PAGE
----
A Hotchkiss Brain Institute (HBI) trainee looking for the next big discovery in multiple sclerosis (MS) research got a surprise break while on a ski trip to Banff with some new friends — unveiling a new approach to repair damaged nerve cells.
MS is a neurological disease that attacks myelin, the protective covering surrounding nerve cells. It can leave the patient with devastating symptoms such as extreme fatigue, lack of co-ordination, weakness, tingling, impaired sensation, vision problems, bladder problems, cognitive impairment and mood changes. The disease affects 100,000 Canadians and approximately 340 out of every 100,000 Albertans.
Michael Keough, a joint MD-PhD student in the Leaders in Medicine program at the Cumming School of Medicine, was searching for better therapies for patients with MS, when he hit a roadblock. Keough, who works in the lab of V. Wee Yong, PhD, was investigating the regeneration of myelin.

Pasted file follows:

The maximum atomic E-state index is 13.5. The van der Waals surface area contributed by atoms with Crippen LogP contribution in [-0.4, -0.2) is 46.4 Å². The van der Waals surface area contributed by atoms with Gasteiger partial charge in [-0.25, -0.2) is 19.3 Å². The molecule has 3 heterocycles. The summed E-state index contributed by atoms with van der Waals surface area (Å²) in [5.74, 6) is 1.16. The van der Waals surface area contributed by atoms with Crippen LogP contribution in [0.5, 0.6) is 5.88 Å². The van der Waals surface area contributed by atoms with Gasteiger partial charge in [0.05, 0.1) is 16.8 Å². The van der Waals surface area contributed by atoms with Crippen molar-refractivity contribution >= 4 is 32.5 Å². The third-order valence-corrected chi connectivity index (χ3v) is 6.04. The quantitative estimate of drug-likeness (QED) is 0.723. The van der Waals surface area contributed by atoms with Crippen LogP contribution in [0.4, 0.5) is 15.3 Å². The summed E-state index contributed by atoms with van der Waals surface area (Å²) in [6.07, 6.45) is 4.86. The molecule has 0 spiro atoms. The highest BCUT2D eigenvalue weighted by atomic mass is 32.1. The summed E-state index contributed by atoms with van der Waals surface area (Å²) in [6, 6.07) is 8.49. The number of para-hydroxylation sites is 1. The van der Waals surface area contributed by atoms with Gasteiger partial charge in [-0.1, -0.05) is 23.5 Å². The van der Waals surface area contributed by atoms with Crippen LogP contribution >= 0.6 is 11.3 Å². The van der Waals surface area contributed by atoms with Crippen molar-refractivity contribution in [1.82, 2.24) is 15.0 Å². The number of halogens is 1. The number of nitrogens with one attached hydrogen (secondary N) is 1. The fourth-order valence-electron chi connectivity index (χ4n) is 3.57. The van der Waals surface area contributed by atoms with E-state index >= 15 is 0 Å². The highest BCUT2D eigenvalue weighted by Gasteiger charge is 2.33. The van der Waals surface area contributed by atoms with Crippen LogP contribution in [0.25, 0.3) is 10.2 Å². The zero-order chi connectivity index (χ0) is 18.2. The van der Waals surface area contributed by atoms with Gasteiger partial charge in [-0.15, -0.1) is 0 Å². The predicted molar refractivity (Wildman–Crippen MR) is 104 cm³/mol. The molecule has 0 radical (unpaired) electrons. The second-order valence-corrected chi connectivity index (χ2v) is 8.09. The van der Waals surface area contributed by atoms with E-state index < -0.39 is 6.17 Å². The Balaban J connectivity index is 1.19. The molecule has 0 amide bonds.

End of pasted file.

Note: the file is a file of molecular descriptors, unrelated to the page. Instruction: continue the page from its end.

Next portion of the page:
He found that he couldn’t move forward in his project without a cheaper supply of a compound that he thought would promote regeneration of damaged nerve cells. It wasn’t until he ran into a chemistry student while carpooling to Sunshine Village that he got his big break. The chance meeting proved extremely valuable.
“As we talked about our respective research, I was shocked to learn she was from a lab that could do exactly what I needed,” Keough recalls. “Soon after, I paid a visit to the chemistry department where I met Chang-Chun Ling, PhD. And a collaboration was born.”